Georgia legislators passed a medical marijuana law last year that allows patients to register with the state to possess up to 20 ounces of a limited form of cannabis oil to treat eight illnesses, including cancer, Parkinson’s disease and epilepsy. The law doesn’t allow growing or transportation of the drug, creating difficulties for medical marijuana users.

“The ordinance does not ‘legalize marijuana,’ which it clearly could not do under state or federal law,” Nick Genesi, a spokesman for Georgia Attorney General Sam Olens wrote in an email. “No one in Clarkston who is in possession of an ounce or less of marijuana should assume, based on the ordinance alone, that they will only be subject to a fine.”

A poll last year conducted on behalf of Georgians for Freedom in Healthcare found that 49 percent of likely voters said they at least somewhat supported recreational use of marijuana.

Advocates for loosening marijuana laws said Clarkston’s ordinance could become a model for other cities in the state.

“If we can’t do it in state law, we should do it on the local level,” said Dean Sines, deputy director for Peachtree NORML, the Georgia chapter of the National Organization for the Reform of Marijuana Laws. “This is something people can get involved with at a local level and see a change.”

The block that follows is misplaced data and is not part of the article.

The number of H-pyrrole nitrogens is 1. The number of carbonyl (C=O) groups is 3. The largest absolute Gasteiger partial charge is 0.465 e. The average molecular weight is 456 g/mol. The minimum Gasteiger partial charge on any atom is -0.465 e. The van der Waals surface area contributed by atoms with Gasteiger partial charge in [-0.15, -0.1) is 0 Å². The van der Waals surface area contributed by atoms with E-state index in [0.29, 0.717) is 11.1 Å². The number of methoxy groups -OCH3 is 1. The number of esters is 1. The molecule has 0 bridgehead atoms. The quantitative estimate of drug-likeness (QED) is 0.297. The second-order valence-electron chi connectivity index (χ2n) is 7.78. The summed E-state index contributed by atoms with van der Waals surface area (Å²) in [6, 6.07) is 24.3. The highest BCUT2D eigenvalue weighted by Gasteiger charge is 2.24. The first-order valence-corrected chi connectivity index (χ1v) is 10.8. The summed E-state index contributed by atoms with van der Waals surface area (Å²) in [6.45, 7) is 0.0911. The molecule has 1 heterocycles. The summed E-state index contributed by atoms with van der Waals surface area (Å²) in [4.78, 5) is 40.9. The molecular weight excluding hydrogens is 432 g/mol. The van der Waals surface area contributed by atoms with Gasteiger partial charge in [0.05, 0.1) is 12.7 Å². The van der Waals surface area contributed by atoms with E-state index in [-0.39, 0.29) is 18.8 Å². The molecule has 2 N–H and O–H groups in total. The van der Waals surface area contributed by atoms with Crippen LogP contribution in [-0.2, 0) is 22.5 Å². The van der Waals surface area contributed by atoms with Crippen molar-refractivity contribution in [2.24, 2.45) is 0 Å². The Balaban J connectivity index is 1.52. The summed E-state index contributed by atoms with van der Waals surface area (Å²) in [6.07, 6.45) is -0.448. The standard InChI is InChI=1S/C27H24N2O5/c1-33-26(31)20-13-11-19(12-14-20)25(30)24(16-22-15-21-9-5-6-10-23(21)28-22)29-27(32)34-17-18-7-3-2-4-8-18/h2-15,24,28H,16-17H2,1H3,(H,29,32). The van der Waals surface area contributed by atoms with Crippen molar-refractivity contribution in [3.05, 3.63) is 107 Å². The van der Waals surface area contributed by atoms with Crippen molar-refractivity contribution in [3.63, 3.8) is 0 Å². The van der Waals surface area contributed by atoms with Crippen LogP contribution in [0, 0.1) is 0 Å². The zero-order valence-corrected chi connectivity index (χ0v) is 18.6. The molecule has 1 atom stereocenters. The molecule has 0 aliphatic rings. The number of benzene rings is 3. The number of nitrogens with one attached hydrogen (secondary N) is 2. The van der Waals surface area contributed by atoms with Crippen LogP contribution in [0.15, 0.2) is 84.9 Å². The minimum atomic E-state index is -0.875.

Back at the Refuge Coffee, no residents interviewed by The Atlanta Journal-Constitution opposed reducing punishments for possession of small amounts of marijuana, but some had mixed feelings.

“There’s bigger fish to fry than marijuana itself,” said Chantela Huff, an assistant manager at a convenience store. “I definitely think it’s normalized.”

Roberto Arena, who works in hotel management, said he’s glad to see attitudes toward marijuana changing in Clarkston and beyond.

“I see people who, just because of a small bag of weed, they’re ruined” when they lose their jobs, he said. “This $75 fine, it’s really a good move.”

News Moderator: Katelyn Baker
Full Article: Marijuana Comes With A Ticket, Not Jail, In City Of Clarkston
Author: Mark Niesse
Contact: AJC
Photo Credit: Tanjila Ahmed